Home' Australian Ageing Agenda : AAA Spt-Oct 2013 Contents "The organisation and
its CEO end up operating
in a fragmented capacity
out of multiple smaller
locations or consolidating
into legacy premises that
are now poorly adapted
for their current use," Mr
He says, while it might
seem fortunate to be able
to operate out of a range
of legacy buildings owned
by the organisation, there
are financial downsides.
downside can be either
maintenance or spending
money on adapting and
maintaining what are fundamentally
inappropriate buildings, often in poorly
"The real cost of the property's
inefficiencies are lost in the
'miscellaneous' column in the accounts,
and there is no transparency of the real
cost of property in running the business.
"The commercial reality is that if the
costs are not being measured, then they
cannot be efficiently managed," he says.
GETTING THE MESSAGE
The backlog of matters accruing from
historic property arrangements is often
only recognised or acknowledged by
management and the board, says Martoo,
when specific issues begin to emerge.
"Once the property issue becomes
sufficiently serious to warrant the CEO's
attention, it is often time to take a broader
look at the property portfolio and to start
asking questions about its suitability."
Martoo says triggers can include
reactive issues such as cost blowouts in
property outgoings, plant and equipment
failures, roof leaks etcetera, from deferred
maintenance and even
the need to respond to a
property Resumption or
Town Planning rezoning
notice [see case study].
But a property portfolio
review can also be
triggered by opportunities
arising such as changes
to government funding
models, new services or
service changes, a lease
donation or a merger or
In reviewing the property
portfolio, Martoo says the
CEO will need to provide
the board with a range of business cases.
It might include identifying investment
opportunities and sites, feasibility studies,
negotiation with statutory bodies, plans to
manage the delivery of new premises and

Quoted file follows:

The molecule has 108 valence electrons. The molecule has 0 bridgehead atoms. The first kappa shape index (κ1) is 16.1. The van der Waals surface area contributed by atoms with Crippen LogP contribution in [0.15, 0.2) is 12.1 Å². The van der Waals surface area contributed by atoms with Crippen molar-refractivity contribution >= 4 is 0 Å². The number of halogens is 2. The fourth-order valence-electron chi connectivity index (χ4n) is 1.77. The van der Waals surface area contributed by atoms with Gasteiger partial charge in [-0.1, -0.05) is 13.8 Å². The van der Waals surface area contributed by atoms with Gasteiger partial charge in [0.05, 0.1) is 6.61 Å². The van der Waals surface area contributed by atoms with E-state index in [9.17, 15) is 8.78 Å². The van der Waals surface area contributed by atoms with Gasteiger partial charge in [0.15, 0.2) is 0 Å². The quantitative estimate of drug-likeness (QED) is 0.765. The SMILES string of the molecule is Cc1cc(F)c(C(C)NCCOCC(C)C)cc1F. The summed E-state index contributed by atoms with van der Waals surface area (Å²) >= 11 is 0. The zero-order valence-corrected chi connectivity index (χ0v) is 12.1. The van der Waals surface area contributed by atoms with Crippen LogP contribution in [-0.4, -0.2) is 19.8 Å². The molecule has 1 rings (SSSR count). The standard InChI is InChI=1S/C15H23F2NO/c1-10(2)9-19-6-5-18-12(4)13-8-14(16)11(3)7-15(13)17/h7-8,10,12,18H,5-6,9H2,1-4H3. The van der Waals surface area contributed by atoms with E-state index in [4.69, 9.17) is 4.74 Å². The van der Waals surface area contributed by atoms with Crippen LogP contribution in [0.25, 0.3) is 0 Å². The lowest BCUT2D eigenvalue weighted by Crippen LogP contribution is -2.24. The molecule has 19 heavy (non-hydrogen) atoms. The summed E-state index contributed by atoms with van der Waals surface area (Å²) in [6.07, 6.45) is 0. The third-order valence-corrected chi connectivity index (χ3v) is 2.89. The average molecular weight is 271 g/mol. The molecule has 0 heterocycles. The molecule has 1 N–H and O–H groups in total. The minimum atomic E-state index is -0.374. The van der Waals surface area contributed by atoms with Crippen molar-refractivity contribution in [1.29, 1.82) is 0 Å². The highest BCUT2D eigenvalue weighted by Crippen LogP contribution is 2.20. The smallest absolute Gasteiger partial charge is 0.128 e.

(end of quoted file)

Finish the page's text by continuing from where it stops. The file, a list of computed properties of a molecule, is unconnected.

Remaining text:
overseeing the marketing and disposal of
The starting point for the review, he says,
must be the organisation's 'reason for being';
it should not be the existing property assets.
"The elements of the management
strategy for any organisation should support
its mission, vision and values. Once the
service delivery model is properly identified
and understood a suitable property
management plan can be prepared.
This may ultimately include choosing
between being a property owner versus a
property user, he adds.
"The best approach is to undertake
a holistic review of the organisation,
the business model and the service
delivery strategy and develop a property
strategy that will support it, not the
other way around." n
Russell Martoo is managing director of
RCP. Email: email@example.com
property asset dilemma
Good management of a legacy property portfolio can not only
avoid potential losses, it can underwrite service expansion and
help guarantee the not-for-profit organisation's mission. Keryn
Curtis picked up some tips from Russell Martoo at this year's
Better Boards Conference.
Not-for-profit organisations can
often have quite substantial
legacy property portfolios that
have been acquired over time.
They might involve church
land and assets; property bequeathed
by individuals or government; or be the
product of amalgamations and mergers.
These property portfolios have often
grown like topsy, over a long period of
time, by organic transformation rather
than commercial viability. Many are
Yet, according to a project management
specialist, despite their intrinsic value, the
property portfolio's potential as an asset is
frequently under-realised and sometimes
At a well-attended session at this year's
Better Boards Conference in Melbourne
in early July, project management
consultant Russell Martoo argued that,
with a thoughtfully considered property
strategy, an organisation can both protect
and maximize the value of these property
assets, thus enhancing its ability to
provide its valuable services.
AN ACTIVE ASSET
Martoo says there is a tendency among
many not-for-profit organisations to assume
their property assets must remain static.
"A property portfolio is not a static asset
and its value can rise or fall with a range of
factors, positive and negative" he says.
With proper attention, he argues, the
valuable asset can be actively contributing
to the organisation's ability to provide its
services. If totally ignored, the asset may
become a liability.
"If the non-profit is an organisation
that delivers services from more than
one location it will often also comprise a
mixture of uses and tenure arrangements,
for example, freehold, leasehold, licensed
or deed of grant in trust, even rent-free.
Sometimes there is nothing in writing!
34 | SEPTEMBER -- OCTOBER 2013 | AAA
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